The Justice Department’s probe of Chicago Police misconduct found the Independent Police Review Authority used biased techniques to investigate officers — and police received poor training at all levels, the Chicago Sun-Times has learned.
A review by the feds of more than 100 IPRA files revealed a consistent unwillingness to probe or dispute officers’ narratives, according to a source familiar with the DOJ’s findings. The report is also expected to point to specific use-of-force cases that revealed insufficient training in de-escalation techniques.
More broadly, the investigation found violations of the U.S. Constitution and federal law by officers when it comes to use of force, racial disparities as well as other systemic problems.
Attorney General Loretta Lynch is expected to appear in Chicago at the Dirksen Federal Courthouse Friday morning to announce the findings of the 13-month investigation of the Chicago Police Department. The Justice Department and City Hall have hammered out a pact, called a “statement of agreement,” which will detail remedies the city has already or will be taking to address problems that have ruptured relations between police and the people they serve, particularly minority communities.
It’s not known yet if that document will evolve into a more robust consent decree filed in federal court. The goal of the Justice Department is to help the city and federal government find ways to work together to improve trust.
With the Jan. 20 end of President Barack Obama’s term looming, Lynch wanted to wrap up police department probes in Baltimore and Chicago before her tenure ends. The first African-American female to lead the Justice Department has made a priority of improving police relations with the public.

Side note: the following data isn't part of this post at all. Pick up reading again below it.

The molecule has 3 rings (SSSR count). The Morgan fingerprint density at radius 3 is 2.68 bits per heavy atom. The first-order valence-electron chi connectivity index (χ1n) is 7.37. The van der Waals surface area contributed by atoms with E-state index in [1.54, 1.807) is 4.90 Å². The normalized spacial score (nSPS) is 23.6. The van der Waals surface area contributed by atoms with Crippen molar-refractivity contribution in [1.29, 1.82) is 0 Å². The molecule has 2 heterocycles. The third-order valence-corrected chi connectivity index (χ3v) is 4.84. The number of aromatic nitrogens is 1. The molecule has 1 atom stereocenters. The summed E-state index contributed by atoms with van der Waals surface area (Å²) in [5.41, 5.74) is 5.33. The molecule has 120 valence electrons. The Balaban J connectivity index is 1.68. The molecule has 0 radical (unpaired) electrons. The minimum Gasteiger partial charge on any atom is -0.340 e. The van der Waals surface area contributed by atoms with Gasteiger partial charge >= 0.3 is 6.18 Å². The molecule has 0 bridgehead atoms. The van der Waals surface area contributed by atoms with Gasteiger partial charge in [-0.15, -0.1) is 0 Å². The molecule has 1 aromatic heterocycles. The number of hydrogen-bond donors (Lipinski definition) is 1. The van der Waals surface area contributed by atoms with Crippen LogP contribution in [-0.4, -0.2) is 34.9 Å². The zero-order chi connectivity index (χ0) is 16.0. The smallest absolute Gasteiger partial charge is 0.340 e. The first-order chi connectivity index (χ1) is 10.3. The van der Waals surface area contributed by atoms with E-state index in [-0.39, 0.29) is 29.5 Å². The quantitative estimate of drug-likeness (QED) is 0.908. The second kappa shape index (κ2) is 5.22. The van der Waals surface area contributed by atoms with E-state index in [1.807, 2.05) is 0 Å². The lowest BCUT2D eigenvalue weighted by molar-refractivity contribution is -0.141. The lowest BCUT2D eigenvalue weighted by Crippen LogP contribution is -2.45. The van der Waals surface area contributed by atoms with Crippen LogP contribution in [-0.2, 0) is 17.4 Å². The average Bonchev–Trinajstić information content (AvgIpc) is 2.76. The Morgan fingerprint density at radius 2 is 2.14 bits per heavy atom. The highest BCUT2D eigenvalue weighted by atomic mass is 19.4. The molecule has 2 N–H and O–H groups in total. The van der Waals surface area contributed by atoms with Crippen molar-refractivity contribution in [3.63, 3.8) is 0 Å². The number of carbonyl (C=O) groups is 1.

The policing community has been bracing for days in anticipation of the report.
The attorney general will be accompanied by Vanita Gupta, head of the department’s civil-rights division. They will announce the results of the probe at a press conference alongside Mayor Rahm Emanuel and U.S. Attorney Zachary Fardon, the top federal prosecutor in northern Illinois.
Lynch appeared in Baltimore on Thursday where police have committed to a sweeping overhaul of its practices under a court-enforceable agreement known as a consent decree.
One police official with knowledge of the feds’ Chicago investigation said he and his colleagues weren’t expecting much from the report that will be released Friday. “Our best guess is, look at Baltimore and do a find-and-replace,” he said.
CPD brass expect the report to be critical of how police conducted street stops, the police official said. “They’re going to say we violated people’s Constitutional rights but they won’t have any specifics,” he predicted. “They’re going to say we stopped people without justification, but they won’t have any examples of that. So it’s almost impossible to respond to it. We’re not going to be able to defend ourselves, and then we’re going to be left with having to deal with this.”
He said the report is also likely to stress that the department needs to provide more and better training, to add supervisors and to improve the system for investigating police shootings — all of which Emanuel and police officials have already pledged to do.
“They’ve given us some feedback on use-of-force policy and body-camera policies, but in a very aloof way — ‘We don’t want to tell you what to do, but you might want to do this.’ We adjusted some things, mostly because it was best practices.
“They’re not likely to tell us anything we don’t already know. And they’re not likely to say, ‘We’re revealing something new for the whole world to see.’ It’s going to be short on facts and long on implications.”
President-elect Donald Trump and his pick for attorney general, Jeff Sessions, are seen as far friendlier to rank-and-file police than the Obama administration, and there is speculation that the White House will not be interested in pursuing reform in Chicago after Jan. 20.
The Baltimore agreement was announced nearly two years after the DOJ began their probe of the police department in May 2015, after the death of Freddie Gray set off riots and looting in the city. The DOJ issued a scathing findings report in August, and it has spent six months negotiating the consent decree that was announced Thursday.
The Chicago investigation is wrapping up 13 months after DOJ officials announced the start of the probe in December 2015, and one week before Inauguration Day.